Taliban Could Hand Over Airbases To China, Pak
Home » Smart home » Indian Defense » Taliban Could Hand Over Airbases To China, Pak

Taliban Could Hand Over Airbases To China, Pak

posted in: Indian Defense 0
In what could have serious security implications for India, the Taliban could hand over the Bagram airbase to China and Kandahar base to Pakistan for operational purposes

While a team of aeronautical engineers of the Pakistan Air Force (PAF) is inspecting all the five airbases in Afghanistan, including Kandahar, Bagram and Kabul, a delegation of Chinese leaders held a meeting with the Taliban top hierarchy to discuss various security-related issues, including the possible takeover of the Bagram military airfield, sources connected to the ongoing developments said.

“The Kandahar base will give an operational military edge to Pakistan for better coverage of Pakistan-Occupied Kashmir (POK) for security purposes and targeting Jammu and Kashmir (J&K) in times of conflict with India.

The Bagram base, on the other hand, will give Beijing an additional airbase to contain India and also secure its investments in the China-Pakistan Economic Corridor (CPEC),” a counter-terrorism expert said.

The developments come as the PAF has already activated two air bases in POK and another in Baluchistan amid the fluid security situation in the region.

The two airbases in Kotli and Rawalkot, are barely 100 km from Srinagar. The Shamsi airbase in Baluchistan has also been reactivated and strengthened.

At the same time, a new army cantonment near the PAF base in Jacobabad, Sindh highlights both the growing unrest in these areas as also the threat Islamabad perceives from India post the Balakot air strikes, sources said.

The Kotli airbase is located in the cantonment area of Pakistan Army’s 3 POK Brigade that is part of 23 Division. As part of the reactivation, over a hundred air-Defence personnel have been moved to Kotli. The Rawalkot airbase comes under the operational jurisdiction of 2 POK Brigade of 12 Division. All these bases are being equipped with fighters and communication radars besides other operational equipment, they said.

Experts said the military hardware left behind in Afghanistan by the US could potentially lead to arms proliferation in entire Asia and beyond. Tanks and special vehicles left behind by the Americans in Afghanistan are already being shipped to countries like Pakistan and Iran, sources said.

“The collusion between Pakistan and China could ultimately land the leftover American military hardware in the hands of Beijing which could reverse engineer the technology to upgrade its military. China could also exploit the detailed analysis of the American military technology for developing counter-technologies like radars and jammers to foil the operational edge of the American military hardware being used by the Indian Defence forces,” an expert said.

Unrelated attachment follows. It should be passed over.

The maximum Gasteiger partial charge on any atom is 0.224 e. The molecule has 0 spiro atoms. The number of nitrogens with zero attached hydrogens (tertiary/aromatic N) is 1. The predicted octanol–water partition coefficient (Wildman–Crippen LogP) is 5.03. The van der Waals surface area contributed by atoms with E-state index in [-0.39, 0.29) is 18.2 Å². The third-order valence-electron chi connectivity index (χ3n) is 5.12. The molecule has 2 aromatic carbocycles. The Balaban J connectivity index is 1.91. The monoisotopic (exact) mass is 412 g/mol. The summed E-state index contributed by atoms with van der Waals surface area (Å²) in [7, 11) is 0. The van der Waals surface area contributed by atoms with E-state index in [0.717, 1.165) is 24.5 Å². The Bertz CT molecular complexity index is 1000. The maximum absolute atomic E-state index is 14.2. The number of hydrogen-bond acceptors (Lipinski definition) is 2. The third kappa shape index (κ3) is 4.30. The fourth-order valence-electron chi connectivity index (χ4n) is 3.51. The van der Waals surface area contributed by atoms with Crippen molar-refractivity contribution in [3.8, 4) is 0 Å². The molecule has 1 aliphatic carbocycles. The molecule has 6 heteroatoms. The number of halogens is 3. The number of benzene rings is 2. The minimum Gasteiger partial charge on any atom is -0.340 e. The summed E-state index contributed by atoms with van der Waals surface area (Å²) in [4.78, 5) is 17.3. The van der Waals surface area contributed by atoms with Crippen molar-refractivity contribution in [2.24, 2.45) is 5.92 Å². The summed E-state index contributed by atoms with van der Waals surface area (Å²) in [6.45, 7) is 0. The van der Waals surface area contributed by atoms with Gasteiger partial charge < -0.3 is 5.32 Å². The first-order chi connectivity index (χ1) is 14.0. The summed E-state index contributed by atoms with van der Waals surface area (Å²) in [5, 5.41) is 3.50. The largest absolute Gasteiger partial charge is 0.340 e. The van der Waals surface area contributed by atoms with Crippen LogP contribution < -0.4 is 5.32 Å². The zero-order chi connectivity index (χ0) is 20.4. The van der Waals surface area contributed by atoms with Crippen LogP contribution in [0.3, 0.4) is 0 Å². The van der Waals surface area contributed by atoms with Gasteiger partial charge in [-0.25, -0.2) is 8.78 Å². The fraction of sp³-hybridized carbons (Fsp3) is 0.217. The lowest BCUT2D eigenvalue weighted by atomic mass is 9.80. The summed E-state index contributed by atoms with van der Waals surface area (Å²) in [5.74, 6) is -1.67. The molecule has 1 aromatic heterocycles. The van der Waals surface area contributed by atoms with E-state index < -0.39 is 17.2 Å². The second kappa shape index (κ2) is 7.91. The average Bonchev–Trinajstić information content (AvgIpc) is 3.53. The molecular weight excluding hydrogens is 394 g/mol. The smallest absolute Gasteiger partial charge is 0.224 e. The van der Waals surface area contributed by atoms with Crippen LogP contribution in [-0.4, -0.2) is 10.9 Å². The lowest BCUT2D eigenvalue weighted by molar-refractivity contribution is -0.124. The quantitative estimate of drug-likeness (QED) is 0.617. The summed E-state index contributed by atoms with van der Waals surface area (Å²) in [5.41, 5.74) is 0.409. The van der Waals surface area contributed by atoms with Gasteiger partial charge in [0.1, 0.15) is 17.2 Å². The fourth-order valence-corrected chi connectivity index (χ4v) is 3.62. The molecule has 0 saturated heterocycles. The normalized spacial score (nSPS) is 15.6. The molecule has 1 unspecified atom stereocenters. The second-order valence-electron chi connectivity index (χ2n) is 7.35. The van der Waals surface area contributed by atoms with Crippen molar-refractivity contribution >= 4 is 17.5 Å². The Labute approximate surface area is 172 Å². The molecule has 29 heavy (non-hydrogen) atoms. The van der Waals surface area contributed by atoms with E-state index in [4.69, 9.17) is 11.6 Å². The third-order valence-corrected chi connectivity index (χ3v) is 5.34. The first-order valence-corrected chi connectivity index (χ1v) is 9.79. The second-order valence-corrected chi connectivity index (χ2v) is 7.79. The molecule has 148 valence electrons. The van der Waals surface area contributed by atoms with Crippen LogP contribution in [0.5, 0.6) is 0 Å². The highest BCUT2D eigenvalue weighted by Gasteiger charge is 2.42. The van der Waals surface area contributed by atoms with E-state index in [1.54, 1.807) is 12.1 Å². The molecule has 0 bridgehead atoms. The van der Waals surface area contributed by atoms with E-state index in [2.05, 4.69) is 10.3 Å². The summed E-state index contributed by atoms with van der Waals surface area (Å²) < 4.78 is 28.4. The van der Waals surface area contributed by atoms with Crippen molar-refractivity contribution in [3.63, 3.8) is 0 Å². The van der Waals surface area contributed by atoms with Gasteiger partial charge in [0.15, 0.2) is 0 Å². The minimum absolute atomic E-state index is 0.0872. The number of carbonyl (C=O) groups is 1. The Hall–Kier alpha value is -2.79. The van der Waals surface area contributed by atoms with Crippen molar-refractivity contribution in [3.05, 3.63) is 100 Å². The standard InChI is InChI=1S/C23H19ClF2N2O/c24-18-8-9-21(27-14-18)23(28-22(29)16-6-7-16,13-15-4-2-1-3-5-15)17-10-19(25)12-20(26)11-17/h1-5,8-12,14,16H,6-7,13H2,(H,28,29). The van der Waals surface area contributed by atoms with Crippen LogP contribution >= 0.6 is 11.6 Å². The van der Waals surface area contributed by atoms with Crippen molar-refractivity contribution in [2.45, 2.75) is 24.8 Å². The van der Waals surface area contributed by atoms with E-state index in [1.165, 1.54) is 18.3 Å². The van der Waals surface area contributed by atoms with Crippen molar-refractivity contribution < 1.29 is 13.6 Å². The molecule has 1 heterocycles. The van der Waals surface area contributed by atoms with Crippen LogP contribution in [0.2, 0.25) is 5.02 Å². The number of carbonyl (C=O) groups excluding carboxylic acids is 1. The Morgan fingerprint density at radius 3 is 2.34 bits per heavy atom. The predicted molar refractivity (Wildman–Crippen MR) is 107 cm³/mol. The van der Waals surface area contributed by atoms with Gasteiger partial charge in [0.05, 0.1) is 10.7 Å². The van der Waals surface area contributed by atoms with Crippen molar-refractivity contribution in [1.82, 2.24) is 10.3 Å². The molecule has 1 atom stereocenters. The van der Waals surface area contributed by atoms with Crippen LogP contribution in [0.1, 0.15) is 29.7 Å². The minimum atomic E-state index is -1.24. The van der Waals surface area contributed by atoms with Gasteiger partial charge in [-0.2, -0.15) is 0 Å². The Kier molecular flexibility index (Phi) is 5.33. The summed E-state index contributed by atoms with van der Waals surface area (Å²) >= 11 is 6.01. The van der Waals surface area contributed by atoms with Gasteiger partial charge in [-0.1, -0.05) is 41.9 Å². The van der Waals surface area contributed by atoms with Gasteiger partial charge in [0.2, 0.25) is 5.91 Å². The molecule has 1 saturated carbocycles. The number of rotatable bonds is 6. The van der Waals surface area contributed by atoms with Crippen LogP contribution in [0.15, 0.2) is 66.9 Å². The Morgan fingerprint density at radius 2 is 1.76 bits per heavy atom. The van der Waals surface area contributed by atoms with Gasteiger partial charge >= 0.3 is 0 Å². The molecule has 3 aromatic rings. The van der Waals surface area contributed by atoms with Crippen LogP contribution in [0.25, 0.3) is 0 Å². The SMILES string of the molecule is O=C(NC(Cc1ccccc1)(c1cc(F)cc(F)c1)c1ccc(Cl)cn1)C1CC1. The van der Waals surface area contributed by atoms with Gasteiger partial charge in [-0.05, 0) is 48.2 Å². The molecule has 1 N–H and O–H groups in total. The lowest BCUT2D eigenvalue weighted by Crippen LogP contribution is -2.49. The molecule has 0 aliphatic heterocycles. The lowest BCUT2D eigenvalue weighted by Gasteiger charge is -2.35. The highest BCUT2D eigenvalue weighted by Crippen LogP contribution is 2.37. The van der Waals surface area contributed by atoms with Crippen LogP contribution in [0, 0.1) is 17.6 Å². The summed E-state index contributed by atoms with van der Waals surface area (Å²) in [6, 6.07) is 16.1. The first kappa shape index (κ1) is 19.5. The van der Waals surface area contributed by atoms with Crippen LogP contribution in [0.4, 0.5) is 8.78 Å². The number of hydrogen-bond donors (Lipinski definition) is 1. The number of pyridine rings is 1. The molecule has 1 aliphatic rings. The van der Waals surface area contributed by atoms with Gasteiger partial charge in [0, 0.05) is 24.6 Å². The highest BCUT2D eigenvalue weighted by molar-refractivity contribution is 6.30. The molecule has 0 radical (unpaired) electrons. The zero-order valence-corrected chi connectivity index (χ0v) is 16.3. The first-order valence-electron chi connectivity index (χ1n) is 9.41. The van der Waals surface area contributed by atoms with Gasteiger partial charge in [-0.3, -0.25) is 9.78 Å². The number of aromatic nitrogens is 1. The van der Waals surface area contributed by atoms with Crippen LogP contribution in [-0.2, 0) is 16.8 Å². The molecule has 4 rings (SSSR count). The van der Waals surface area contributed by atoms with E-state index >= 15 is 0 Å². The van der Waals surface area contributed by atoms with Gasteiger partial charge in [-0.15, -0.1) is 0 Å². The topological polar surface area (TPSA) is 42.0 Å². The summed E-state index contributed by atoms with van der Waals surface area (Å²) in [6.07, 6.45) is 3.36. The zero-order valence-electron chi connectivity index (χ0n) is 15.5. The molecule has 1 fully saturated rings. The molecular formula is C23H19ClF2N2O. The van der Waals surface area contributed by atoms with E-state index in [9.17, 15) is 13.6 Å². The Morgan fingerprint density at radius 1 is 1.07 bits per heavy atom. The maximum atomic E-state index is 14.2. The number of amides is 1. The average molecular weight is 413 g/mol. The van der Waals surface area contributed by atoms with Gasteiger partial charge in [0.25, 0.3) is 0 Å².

The US has left behind over 200 military aircraft and helicopters, including 14C 130 J super Hercules military transport aircraft which is also used by the Indian Air Force.

Meanwhile, the Taliban is also in talks with Turkey for securing the Kabul airport and has finalised the contours with Qatar for providing civil aviation services like the Air Traffic Control to restart the Kabul airport. Qatar’s involvement in operating the Kabul airport implies further evacuation of Indians and Afghans seeking to come here could only be possible through Qatar Airways.

Apart from analysing the operationally-fit military aircraft and cannibalising others to equip its grounded American flying machines for want of spares, the Pakistan Army-ISI (Inter-Services Intelligence) combine is also seeking to have long-term leverage with the Taliban Government in the making in Kabul.

The ISI is seeking a significant role for the Haqqani Network it has nurtured over the years or former military commander Gulbuddin Hekmatyar in the new regime in Kabul. The Taliban, however, is not inclined to accommodate them, a reason why the Government formation in Kabul is being delayed.

Source link

Leave a Reply